A 2012–13 artist-in-residence at the Albright-Knox and current professor of architecture at the University at Buffalo, Dennis Maher lives in a formerly condemned property that he made into his home, studio, and workshop. By continually renovating his “Fargo House,” Maher also transformed it into a work of art that explores the connections between art and architecture, creation and destruction, and individual and collaborative work. This image of the building was created by digitally combining photographs and drawings of its structure and contents, resulting in a hallucinatory layering of fractured forms, textured surfaces, and artistic mediums. Maher then framed a print of this “house mirage,” as he calls it, in a custom wooden structure that loosely resembles a window or door. Simultaneously an image of a building, a byproduct of Maher’s recycling of architectural forms, and a piece of architecture itself, the final object challenges us to rethink how architects translate two-dimensional drawings into buildings, and how artists translate buildings into two-dimensional art. In 2016, Maher and the Albright-Knox’s Innovation Lab cofounded The Society for the Advancement of Construction-Related Arts (SACRA), which offers hands-on training in the skills necessary to preserve and continue Buffalo’s proud architectural heritage.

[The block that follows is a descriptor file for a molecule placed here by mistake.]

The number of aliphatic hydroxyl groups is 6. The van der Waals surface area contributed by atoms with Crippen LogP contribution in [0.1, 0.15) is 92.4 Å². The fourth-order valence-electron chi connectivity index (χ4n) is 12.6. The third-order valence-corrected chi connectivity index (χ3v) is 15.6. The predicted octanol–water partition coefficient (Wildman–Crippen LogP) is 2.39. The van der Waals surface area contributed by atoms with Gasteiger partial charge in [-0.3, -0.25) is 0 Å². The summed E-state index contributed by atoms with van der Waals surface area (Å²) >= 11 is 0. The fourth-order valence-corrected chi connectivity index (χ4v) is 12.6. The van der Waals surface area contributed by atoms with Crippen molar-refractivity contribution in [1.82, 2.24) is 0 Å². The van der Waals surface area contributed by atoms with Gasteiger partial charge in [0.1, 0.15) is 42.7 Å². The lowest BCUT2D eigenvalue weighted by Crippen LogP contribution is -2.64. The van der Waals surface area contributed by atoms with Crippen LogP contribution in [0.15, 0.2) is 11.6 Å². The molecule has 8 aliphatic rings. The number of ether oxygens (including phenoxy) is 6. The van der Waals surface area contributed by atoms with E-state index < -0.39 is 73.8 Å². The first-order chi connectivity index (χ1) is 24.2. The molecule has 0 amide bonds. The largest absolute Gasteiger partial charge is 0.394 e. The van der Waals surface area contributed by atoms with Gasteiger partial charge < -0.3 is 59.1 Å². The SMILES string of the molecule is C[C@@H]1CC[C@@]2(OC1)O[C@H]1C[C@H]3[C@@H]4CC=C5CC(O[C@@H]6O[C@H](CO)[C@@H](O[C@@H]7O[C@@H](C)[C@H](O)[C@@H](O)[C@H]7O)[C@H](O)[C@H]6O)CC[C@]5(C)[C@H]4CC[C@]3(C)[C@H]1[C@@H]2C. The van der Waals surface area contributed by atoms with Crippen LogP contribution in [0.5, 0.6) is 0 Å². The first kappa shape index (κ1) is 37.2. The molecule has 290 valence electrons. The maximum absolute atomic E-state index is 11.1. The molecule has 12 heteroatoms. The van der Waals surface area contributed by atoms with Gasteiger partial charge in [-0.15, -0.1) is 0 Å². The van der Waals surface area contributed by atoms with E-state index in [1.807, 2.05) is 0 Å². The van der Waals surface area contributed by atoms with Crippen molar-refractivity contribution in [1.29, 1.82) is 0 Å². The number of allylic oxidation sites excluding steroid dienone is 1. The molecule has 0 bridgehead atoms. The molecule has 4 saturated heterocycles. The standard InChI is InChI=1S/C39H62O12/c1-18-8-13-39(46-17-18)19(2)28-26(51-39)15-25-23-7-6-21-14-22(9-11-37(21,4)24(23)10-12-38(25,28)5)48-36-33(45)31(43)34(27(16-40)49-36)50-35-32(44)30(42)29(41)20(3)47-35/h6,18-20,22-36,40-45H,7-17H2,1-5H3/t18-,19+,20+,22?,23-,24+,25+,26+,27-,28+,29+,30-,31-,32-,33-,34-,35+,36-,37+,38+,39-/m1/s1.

Label from Window to Wall: Art from Architecture, November 18, 2017–March 18, 2018